8 Things The Tour Guides Won't Tell All Drew University Incoming Freshmen

8 Things The Tour Guides Won't Tell All Drew University Incoming Freshmen

The second floor of the library is way better to study in.

If you’ve just been accepted to Drew University…

Congratulations! And I don’t mean that in a sarcastic way! Drew is a pretty great school to spend four years of your life!

However, like all colleges, there are a bunch of things no one tells you because they want your money.

Here are a bunch of tips the tour guide will not tell you about Drew University.

1. If you are going to leave your food in one of the dorm’s community fridges, put a note on it that says, “Already been licked,” or “I have a cold.”

Leaving your name on your food with a sign that says, “Don’t take” isn’t enough. Just ask Ross Geller about his turkey sandwich. I had Lunchable nachos, Ben & Jerry’s and a Lipton iced tea stolen from me at the beginning of the school year and didn’t know what to do. My room was way too small to include a mini-fridge.

After my uncle Byron visited, he gave me the idea of taking a swig of any beverages to avoid people taking them. I noticed that my water bottle was never taken because everyone likely knew I had already used it. I then joked with my uncle about saying that I was sick in order to scare people away. From then on, I have put signs saying that I licked the food item or that I had a cold, even when I didn’t. I haven’t gotten anything stolen since.

2. If you live in Riker, don’t leave rotten food in the fridge! And clean the fridge!

Riker is one of the dorms here at Drew and its fridge smells terrible. Seriously, people leave rotten food and open packages in both the fridge and freezer. Since I’m living in Riker again next year, I would like to encourage you to please take out any rotting food. Don’t be afraid of what other people in the dorm will say. In fact, you’re helping them by not getting them sick from their gross food. This also applies to other dorms, as well.

3. Learn what food to eat, and stick with it.

Look the main dining area, the Commons, will never be gourmet, but it can be decent if you find what’s good. From my experience, stay away from the salad bars or any of the hot entrees. The sandwiches, pizza, pasta, and fries are good. I always joke that the reason the “Freshman 15” exists is that Drew only specializes in junk food.

The Ehinger Center has way better options, and there are coffee shops on campus, but they aren’t open on weekends. Once you find a good few things on campus that you like to eat, stick with it. It’s better than feeling nauseous all day.

4. The C-Store will change your life.

I had never heard of the C-Store until earlier this year. It’s a convenience store that offers hot sandwiches and pizzas, as well as other junk foods, and toiletries. It’s open from 6 pm to 2 am, and can be a real lifesaver when you don’t want to eat at the Commons, the Ehinger Center is closed, and you want a late night snack.

5. There are a ton of cheap resources in town.

Drew is located in Madison, NJ, and it’s very pretty here. The town has a lot of local restaurants that deliver to Drew, mostly pizza places, my personal favorite being Romanelli’s. In addition, I love Jungle Juice’s smoothies, the coffee at Drip, ice cream at McCool’s, and Nautilus Diner’s mac and cheese bites. There’s also a Walgreens and Stop & Shop for all your needs. The town isn’t that far a walk, so you get some exercise.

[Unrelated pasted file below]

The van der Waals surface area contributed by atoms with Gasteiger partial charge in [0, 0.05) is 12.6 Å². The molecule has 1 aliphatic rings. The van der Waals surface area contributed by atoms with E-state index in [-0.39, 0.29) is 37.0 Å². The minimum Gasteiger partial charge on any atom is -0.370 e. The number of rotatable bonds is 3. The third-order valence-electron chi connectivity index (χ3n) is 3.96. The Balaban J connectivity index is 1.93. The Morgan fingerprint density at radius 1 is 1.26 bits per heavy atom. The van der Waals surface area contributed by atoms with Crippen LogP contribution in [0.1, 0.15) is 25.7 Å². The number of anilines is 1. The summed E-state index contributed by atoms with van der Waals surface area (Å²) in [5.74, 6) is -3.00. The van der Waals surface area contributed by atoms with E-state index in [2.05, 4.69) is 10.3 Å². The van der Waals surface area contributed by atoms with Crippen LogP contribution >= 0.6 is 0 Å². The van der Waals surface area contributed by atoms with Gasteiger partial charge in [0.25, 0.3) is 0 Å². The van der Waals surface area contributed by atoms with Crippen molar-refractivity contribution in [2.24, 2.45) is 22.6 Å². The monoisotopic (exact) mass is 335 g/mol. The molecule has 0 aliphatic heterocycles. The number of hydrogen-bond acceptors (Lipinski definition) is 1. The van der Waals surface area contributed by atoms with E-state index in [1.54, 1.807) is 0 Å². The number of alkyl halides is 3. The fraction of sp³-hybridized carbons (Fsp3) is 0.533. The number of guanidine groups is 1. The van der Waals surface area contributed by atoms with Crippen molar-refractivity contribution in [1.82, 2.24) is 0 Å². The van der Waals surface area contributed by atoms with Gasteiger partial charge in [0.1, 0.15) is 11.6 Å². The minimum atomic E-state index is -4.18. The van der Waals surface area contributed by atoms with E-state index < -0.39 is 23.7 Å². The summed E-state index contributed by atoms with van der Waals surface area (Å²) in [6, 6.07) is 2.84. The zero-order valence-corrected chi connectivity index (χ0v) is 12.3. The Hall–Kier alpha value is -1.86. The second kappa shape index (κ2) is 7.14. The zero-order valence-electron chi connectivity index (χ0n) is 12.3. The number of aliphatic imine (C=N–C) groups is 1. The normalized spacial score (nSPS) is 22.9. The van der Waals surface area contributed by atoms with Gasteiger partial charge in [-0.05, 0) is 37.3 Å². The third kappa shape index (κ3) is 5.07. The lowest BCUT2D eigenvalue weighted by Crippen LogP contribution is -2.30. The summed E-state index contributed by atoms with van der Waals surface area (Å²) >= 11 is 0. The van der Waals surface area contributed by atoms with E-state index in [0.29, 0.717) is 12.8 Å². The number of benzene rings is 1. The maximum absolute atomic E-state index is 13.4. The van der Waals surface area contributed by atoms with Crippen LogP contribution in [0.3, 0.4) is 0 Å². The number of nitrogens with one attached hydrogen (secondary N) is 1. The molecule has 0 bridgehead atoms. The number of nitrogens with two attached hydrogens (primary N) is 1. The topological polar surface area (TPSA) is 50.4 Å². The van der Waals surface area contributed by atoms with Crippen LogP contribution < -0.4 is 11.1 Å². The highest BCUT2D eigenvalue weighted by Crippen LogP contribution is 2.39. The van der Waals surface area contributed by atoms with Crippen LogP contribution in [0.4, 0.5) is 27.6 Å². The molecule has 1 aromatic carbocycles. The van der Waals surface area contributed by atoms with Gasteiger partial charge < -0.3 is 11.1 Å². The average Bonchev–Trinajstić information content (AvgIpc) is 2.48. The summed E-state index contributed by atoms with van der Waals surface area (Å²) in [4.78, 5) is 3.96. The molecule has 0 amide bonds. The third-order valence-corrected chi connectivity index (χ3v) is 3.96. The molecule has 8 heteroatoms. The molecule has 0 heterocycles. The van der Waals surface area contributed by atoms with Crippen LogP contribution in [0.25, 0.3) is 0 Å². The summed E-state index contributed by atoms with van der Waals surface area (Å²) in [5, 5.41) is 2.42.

6. The second floor of the library is way better to study in.

They have desks there that are private, so you feel like you're actually getting stuff done.

7. If you want to watch TV in one of the lounges, get there early and reserve your space.

When I would watch Survivor, I would get to the lounge an hour early and turn the TV on.

8. Low on meal swipes? Spend all day in the Commons on weekends.

The Commons might not be great, but sometimes it's your only option. If you arrive early on weekends and don't leave until after dinner, you get three meals for one swipe.

Anyone attending Drew? Tell me in the comments, so we can meet up in the fall!

Cover Image Credit: Instagram

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College As Told By Junie B. Jones

A tribute to the beloved author Barbara Parks.

The Junie B. Jones series was a big part of my childhood. They were the first chapter books I ever read. On car trips, my mother would entertain my sister and me by purchasing a new Junie B. Jones book and reading it to us. My favorite part about the books then, and still, are how funny they are. Junie B. takes things very literally, and her (mis)adventures are hilarious. A lot of children's authors tend to write for children and parents in their books to keep the attention of both parties. Barbara Park, the author of the Junie B. Jones series, did just that. This is why many things Junie B. said in Kindergarten could be applied to her experiences in college, as shown here.

When Junie B. introduces herself hundreds of times during orientation week:

“My name is Junie B. Jones. The B stands for Beatrice. Except I don't like Beatrice. I just like B and that's all." (Junie B. Jones and the Stupid Smelly Bus, p. 1)

When she goes to her first college career fair:

"Yeah, only guess what? I never even heard of that dumb word careers before. And so I won't know what the heck we're talking about." (Junie B. Jones and her Big Fat Mouth, p. 2)

When she thinks people in class are gossiping about her:

“They whispered to each other for a real long time. Also, they kept looking at me. And they wouldn't even stop." (Junie B., First Grader Boss of Lunch, p. 66)

When someone asks her about the library:

“It's where the books are. And guess what? Books are my very favorite things in the whole world!" (Junie B. Jones and the Stupid Smelly Bus, p. 27)